Ocasio-Cortez Compares Herself to Lincoln, FDR as She Calls for 70 Percent Top Tax Rate

Rep. Alexandria Ocasio-Cortez (D., N.Y.) said in an interview Friday that her "radical" environmental plans could be accomplished if tax rates at the "tippy tops" were set at 70 percent.

The "60 Minutes" clip, which aired on CBS Friday morning, shows Cortez being questioned about her "Green New Deal" by Anderson Cooper. When Cooper got her to admit the goal of zero emissions within 12 years is "ambitious," he inquired further about the taxation necessary.

"What is the problem with trying to push our technological capacities to the furthest extent possible?" Ocasio-Cortez asked. "People are going to have to start paying their fair share in taxes."

Cooper asked for a specific on the tax rate, and Ocasio-Cortez said she was looking to the 1960’s for inspiration.

You look at our tax rates back in the '60’s, and when you have a progressive tax rate system, your tax rate, let’s say from $0-$75,000 may be 10 percent or 15 percent, et cetera, but once you get to like the tippy tops, on your 10 millionth dollar, sometimes you see tax rates as high as 60 or 70 percent. That doesn’t mean all $10 million are taxed at an extremely high rate, but it means that as you climb up this ladder you should be contributing more.

Ocasio-Cortez's argument is similar to that used by another self-declared socialist in Congress, Sen. Bernie Sanders (I., Vt.), who has lauded the high tax rates in the middle of the 20th century when the U.S. economy grew rapidly. Economists have pointed out, however, that the effective tax rate then was actually closer to present levels, despite being 91 percent on paper.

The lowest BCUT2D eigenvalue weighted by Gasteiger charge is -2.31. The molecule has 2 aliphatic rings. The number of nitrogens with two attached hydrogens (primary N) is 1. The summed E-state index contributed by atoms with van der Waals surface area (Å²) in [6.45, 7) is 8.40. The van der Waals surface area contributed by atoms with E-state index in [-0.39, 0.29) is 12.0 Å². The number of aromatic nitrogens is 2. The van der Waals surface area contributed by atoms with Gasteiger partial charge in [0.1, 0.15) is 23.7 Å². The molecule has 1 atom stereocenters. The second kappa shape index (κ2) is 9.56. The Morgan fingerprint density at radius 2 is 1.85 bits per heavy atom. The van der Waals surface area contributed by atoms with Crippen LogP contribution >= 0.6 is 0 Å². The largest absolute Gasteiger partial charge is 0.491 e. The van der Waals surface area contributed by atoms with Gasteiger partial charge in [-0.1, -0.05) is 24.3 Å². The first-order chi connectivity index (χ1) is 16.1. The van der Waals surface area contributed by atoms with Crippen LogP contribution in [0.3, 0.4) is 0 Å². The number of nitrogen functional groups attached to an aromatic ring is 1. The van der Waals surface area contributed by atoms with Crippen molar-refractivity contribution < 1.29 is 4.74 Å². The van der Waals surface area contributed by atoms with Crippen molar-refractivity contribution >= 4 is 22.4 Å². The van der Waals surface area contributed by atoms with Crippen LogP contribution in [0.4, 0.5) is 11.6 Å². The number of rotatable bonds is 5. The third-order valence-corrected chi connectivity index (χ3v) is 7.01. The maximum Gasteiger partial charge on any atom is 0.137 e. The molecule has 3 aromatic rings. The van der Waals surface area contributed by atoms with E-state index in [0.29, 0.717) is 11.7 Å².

"The average individual income tax rate in 1960 reached an average rate of 31 percent at the very top, only slightly above the 25 percent average rate at the very top in 2004," wrote economists Thomas Piketty and Emmanuel Saez in 2007. "Within the 1960 version of the individual income tax, lower rates on realized capital gains, as well as deductions for interest payments and charitable contributions, reduced dramatically what otherwise looked like an extremely progressive tax schedule, with a top marginal tax rate on individual income of 91 percent."

Cooper pushed back on Ocasio-Cortez by noting how radical and seemingly impractical her plan for zero emissions and fossil fuels is. She embraced the "radical" descriptor and compared herself to wartime presidents Abraham Lincoln and Franklin D. Roosevelt

"I think that it only has ever been radicals that have changed this country," she said. "Abraham Lincoln made the radical decision to sign the Emancipation Proclamation. Franklin Delano Roosevelt made the radical decision to embark on establishing programs like Social Security. That is radical."

"If that’s what radical means, call me a radical," she concluded.